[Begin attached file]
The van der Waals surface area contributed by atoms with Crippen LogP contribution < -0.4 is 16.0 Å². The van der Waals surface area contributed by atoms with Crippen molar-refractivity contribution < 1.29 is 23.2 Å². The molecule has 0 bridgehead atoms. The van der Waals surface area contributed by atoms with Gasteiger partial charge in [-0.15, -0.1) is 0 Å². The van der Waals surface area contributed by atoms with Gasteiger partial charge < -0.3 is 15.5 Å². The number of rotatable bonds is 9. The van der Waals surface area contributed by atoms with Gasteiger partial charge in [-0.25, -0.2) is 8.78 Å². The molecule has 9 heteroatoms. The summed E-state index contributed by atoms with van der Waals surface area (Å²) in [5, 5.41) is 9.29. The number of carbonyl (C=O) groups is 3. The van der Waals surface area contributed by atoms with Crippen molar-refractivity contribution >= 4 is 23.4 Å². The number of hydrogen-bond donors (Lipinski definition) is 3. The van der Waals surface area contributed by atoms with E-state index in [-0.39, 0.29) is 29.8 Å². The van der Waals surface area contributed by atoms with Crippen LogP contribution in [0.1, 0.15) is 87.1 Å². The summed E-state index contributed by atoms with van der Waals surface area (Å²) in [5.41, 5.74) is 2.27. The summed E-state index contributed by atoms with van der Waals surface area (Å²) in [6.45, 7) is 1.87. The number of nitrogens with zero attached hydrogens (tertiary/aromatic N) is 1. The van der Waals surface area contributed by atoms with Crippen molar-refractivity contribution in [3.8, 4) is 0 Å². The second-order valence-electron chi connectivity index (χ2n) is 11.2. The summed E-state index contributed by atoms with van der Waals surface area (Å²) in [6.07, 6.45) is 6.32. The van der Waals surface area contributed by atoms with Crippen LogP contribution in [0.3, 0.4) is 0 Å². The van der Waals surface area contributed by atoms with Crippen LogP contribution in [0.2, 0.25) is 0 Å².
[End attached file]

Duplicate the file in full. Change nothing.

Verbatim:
The van der Waals surface area contributed by atoms with Crippen LogP contribution < -0.4 is 16.0 Å². The van der Waals surface area contributed by atoms with Crippen molar-refractivity contribution < 1.29 is 23.2 Å². The molecule has 0 bridgehead atoms. The van der Waals surface area contributed by atoms with Gasteiger partial charge in [-0.15, -0.1) is 0 Å². The van der Waals surface area contributed by atoms with Gasteiger partial charge < -0.3 is 15.5 Å². The number of rotatable bonds is 9. The van der Waals surface area contributed by atoms with Gasteiger partial charge in [-0.25, -0.2) is 8.78 Å². The molecule has 9 heteroatoms. The summed E-state index contributed by atoms with van der Waals surface area (Å²) in [5, 5.41) is 9.29. The number of carbonyl (C=O) groups is 3. The van der Waals surface area contributed by atoms with Crippen molar-refractivity contribution >= 4 is 23.4 Å². The number of hydrogen-bond donors (Lipinski definition) is 3. The van der Waals surface area contributed by atoms with E-state index in [-0.39, 0.29) is 29.8 Å². The van der Waals surface area contributed by atoms with Crippen LogP contribution in [0.1, 0.15) is 87.1 Å². The summed E-state index contributed by atoms with van der Waals surface area (Å²) in [5.41, 5.74) is 2.27. The summed E-state index contributed by atoms with van der Waals surface area (Å²) in [6.45, 7) is 1.87. The number of nitrogens with zero attached hydrogens (tertiary/aromatic N) is 1. The van der Waals surface area contributed by atoms with Crippen molar-refractivity contribution in [3.8, 4) is 0 Å². The second-order valence-electron chi connectivity index (χ2n) is 11.2. The summed E-state index contributed by atoms with van der Waals surface area (Å²) in [6.07, 6.45) is 6.32. The van der Waals surface area contributed by atoms with Crippen LogP contribution in [0.3, 0.4) is 0 Å². The van der Waals surface area contributed by atoms with Crippen LogP contribution in [0.2, 0.25) is 0 Å².